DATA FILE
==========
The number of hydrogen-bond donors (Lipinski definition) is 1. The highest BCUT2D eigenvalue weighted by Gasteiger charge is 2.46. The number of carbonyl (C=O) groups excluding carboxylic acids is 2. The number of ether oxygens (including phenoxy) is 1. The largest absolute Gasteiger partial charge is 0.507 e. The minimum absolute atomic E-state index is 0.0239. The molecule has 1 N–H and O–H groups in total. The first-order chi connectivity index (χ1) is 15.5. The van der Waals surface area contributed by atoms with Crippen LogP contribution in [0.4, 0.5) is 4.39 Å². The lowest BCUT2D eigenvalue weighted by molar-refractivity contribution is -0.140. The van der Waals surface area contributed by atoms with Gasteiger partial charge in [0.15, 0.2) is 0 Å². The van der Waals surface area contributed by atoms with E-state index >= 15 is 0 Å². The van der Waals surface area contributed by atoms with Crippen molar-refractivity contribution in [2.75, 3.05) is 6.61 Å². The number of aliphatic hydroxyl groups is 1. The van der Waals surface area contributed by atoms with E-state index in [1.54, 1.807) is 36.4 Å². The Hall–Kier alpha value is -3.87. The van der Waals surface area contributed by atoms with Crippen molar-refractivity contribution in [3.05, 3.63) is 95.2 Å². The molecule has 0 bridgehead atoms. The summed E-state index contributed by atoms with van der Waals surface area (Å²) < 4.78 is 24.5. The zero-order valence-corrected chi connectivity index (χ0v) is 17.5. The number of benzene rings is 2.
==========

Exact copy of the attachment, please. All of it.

The number of hydrogen-bond donors (Lipinski definition) is 1. The highest BCUT2D eigenvalue weighted by Gasteiger charge is 2.46. The number of carbonyl (C=O) groups excluding carboxylic acids is 2. The number of ether oxygens (including phenoxy) is 1. The largest absolute Gasteiger partial charge is 0.507 e. The minimum absolute atomic E-state index is 0.0239. The molecule has 1 N–H and O–H groups in total. The first-order chi connectivity index (χ1) is 15.5. The van der Waals surface area contributed by atoms with Crippen LogP contribution in [0.4, 0.5) is 4.39 Å². The lowest BCUT2D eigenvalue weighted by molar-refractivity contribution is -0.140. The van der Waals surface area contributed by atoms with Gasteiger partial charge in [0.15, 0.2) is 0 Å². The van der Waals surface area contributed by atoms with E-state index >= 15 is 0 Å². The van der Waals surface area contributed by atoms with Crippen molar-refractivity contribution in [2.75, 3.05) is 6.61 Å². The number of aliphatic hydroxyl groups is 1. The van der Waals surface area contributed by atoms with E-state index in [1.54, 1.807) is 36.4 Å². The Hall–Kier alpha value is -3.87. The van der Waals surface area contributed by atoms with Crippen molar-refractivity contribution in [3.05, 3.63) is 95.2 Å². The molecule has 0 bridgehead atoms. The summed E-state index contributed by atoms with van der Waals surface area (Å²) < 4.78 is 24.5. The zero-order valence-corrected chi connectivity index (χ0v) is 17.5. The number of benzene rings is 2.